The schema uses the default field names ‘label’ and ‘features’, used in the LinearRegression object.
An input csvfile is split by comma and mapped to a Row in an RDD.
The RDD and schema are passes as parameters to sqlContext.createDataFrame and will return a DataFrame.
import org.apache.spark.sql.{DataFrame, Dataset, Row, SQLContext} import org.apache.spark.mllib.linalg.VectorUDT val sqlContext: SQLContext = new SQLContext(sc) val schema = StructType( StructField("label", DoubleType, false) :: StructField("features", new VectorUDT, false) :: Nil) val input:RDD[Row] = filteredByHrAndSpeed.map(p => Row(p._2, Vectors.dense(p._1))) val df:DataFrame = sqlContext.createDataFrame(input, schema)
Creating and fitting the model
The final step is to create a model and ‘fit’ it (produce a result in layman’s terms).
import org.apache.spark.ml.regression.LinearRegression val lr = new LinearRegression() .setMaxIter(100) .setElasticNetParam(0.8) .setTol(0.000000000001) val lrModel = lr.fit(training)
MaxIter is the maximum number of iterations. More deliver a better result, but will take longer. Before the MaxIter is done it is checked wit Tol (for tolerance). Sometimes the difference between two iterations (the tolerance) is so small that we’re happy with the result and can stop processing. The final parameter is ElasticNetParam. I’m not able to explain what this parameter does, fiddling around with it will speed up the process of finding a good answer (have no clue about this parameter won’t affect the quality of the result, just the speed).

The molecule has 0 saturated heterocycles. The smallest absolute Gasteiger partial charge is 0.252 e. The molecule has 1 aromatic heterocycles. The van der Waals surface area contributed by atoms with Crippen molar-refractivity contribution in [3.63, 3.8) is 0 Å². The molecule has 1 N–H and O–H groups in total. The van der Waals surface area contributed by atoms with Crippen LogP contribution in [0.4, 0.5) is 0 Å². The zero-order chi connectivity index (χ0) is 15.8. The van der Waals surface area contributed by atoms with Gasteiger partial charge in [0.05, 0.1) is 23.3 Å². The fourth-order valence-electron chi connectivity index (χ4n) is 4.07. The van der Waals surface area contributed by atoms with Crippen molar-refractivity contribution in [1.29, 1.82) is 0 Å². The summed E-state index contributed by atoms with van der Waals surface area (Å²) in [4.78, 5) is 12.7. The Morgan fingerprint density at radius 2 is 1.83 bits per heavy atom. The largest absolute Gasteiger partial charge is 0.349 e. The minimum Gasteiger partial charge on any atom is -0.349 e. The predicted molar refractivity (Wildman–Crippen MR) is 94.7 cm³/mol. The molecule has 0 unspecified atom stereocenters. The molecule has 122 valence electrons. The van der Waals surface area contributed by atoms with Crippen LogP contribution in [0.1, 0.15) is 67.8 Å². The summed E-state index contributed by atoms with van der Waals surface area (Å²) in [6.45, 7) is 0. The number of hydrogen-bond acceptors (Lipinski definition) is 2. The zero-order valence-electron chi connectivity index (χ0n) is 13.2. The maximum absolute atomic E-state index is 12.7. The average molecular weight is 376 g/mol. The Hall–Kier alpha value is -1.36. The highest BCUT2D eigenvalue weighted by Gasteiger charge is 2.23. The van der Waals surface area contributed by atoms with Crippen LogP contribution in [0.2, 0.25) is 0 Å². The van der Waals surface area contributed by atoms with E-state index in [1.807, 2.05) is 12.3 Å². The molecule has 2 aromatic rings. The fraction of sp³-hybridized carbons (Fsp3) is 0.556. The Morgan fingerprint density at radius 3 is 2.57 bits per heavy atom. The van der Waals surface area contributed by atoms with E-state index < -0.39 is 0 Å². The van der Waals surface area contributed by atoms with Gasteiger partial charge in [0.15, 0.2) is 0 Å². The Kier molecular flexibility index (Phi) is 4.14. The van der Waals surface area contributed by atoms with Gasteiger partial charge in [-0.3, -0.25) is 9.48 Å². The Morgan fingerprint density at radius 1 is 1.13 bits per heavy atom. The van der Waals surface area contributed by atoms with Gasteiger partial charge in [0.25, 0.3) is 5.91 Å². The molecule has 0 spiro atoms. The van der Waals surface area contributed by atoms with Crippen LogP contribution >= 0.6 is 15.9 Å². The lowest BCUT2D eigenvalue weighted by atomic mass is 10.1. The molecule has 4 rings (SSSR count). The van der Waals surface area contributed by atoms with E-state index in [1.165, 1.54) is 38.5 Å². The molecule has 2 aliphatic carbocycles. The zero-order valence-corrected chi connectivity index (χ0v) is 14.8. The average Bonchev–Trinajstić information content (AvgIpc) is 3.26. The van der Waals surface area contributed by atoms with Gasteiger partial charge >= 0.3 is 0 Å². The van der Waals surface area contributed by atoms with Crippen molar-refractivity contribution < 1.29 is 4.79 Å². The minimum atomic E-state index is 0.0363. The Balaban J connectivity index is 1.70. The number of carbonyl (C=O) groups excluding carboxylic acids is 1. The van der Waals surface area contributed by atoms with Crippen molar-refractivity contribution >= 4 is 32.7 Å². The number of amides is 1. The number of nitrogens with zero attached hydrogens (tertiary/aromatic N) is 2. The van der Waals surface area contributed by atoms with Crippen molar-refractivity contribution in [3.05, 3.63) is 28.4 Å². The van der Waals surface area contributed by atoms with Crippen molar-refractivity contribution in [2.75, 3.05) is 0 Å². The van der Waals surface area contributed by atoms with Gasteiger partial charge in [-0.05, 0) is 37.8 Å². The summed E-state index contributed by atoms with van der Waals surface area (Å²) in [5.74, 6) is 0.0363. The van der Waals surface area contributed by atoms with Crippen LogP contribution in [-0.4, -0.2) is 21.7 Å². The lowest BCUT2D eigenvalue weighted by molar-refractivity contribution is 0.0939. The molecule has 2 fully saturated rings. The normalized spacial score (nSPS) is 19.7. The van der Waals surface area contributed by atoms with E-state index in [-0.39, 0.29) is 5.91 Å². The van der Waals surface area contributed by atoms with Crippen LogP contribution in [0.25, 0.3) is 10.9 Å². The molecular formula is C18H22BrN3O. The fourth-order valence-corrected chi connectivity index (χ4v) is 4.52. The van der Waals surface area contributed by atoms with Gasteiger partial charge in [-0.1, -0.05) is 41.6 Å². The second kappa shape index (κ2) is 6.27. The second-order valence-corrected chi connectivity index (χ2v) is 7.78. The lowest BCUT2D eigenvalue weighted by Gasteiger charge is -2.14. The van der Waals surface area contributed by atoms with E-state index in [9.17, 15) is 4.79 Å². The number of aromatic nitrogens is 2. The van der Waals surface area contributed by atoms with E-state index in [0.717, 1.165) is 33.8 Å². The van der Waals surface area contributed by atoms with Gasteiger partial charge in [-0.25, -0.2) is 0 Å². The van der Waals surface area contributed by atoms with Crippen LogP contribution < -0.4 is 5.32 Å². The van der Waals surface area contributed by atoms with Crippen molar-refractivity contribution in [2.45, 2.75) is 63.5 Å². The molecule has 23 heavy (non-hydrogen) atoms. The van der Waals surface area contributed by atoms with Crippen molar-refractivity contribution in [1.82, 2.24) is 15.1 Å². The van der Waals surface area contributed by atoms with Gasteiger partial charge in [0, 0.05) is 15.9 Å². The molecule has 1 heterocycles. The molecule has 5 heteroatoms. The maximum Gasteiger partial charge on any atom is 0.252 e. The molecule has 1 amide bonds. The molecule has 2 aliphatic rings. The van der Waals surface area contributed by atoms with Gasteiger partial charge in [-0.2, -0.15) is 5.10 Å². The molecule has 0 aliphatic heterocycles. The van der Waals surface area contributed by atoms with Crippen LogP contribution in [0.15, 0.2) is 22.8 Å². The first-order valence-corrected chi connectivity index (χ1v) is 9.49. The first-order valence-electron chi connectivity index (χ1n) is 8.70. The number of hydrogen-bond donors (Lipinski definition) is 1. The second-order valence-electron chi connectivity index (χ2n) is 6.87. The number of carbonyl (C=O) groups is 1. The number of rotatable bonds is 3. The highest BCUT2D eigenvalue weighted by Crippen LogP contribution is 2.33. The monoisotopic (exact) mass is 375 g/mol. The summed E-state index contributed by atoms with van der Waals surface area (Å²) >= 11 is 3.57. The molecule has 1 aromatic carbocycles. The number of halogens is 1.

Interpreting the results
In this model we have to variables :
println(s"Coefficients: ${lrModel.coefficients} Intercept: ${lrModel.intercept}")
The coefficient is the ‘direction’ of the line (the A in x*A + B).
Intercept is the B in x*A + B.
Now you have a formula that gives you the speed at a given heart rate.
Conclusion
The library is still marked as experimental so please let me know if anything stops working and I’ll update the article.
I’m not sure if there really is a linear relation between heart rate and pace, quadratic seems more logical, but that might be something for next time.
I hope to find the time to test things with Spark 2.x, it will probably makes things a bit easier.
sources
 Machine learning on Coursera
 CS229 Lecture Notes
 Scala and the JVM for Big Data: Lessons from Spark (pres. by D. Wampler, slide 23 & 58)
 Recent performance improvements in Apache Spark: SQL, Python, DataFrames, and More
 Code inspired by: https://spark.apache.org/docs/1.6.2/mlclassificationregression.html
 Heart Rate Training (a book @ Amazon) – by Roy Benson and Declan Connoly

8 September 2016 at 13:50Java Web Weekly 141: Guide to Java 9, SpringOne Talks and ElasticSearch Tuning  Baeldung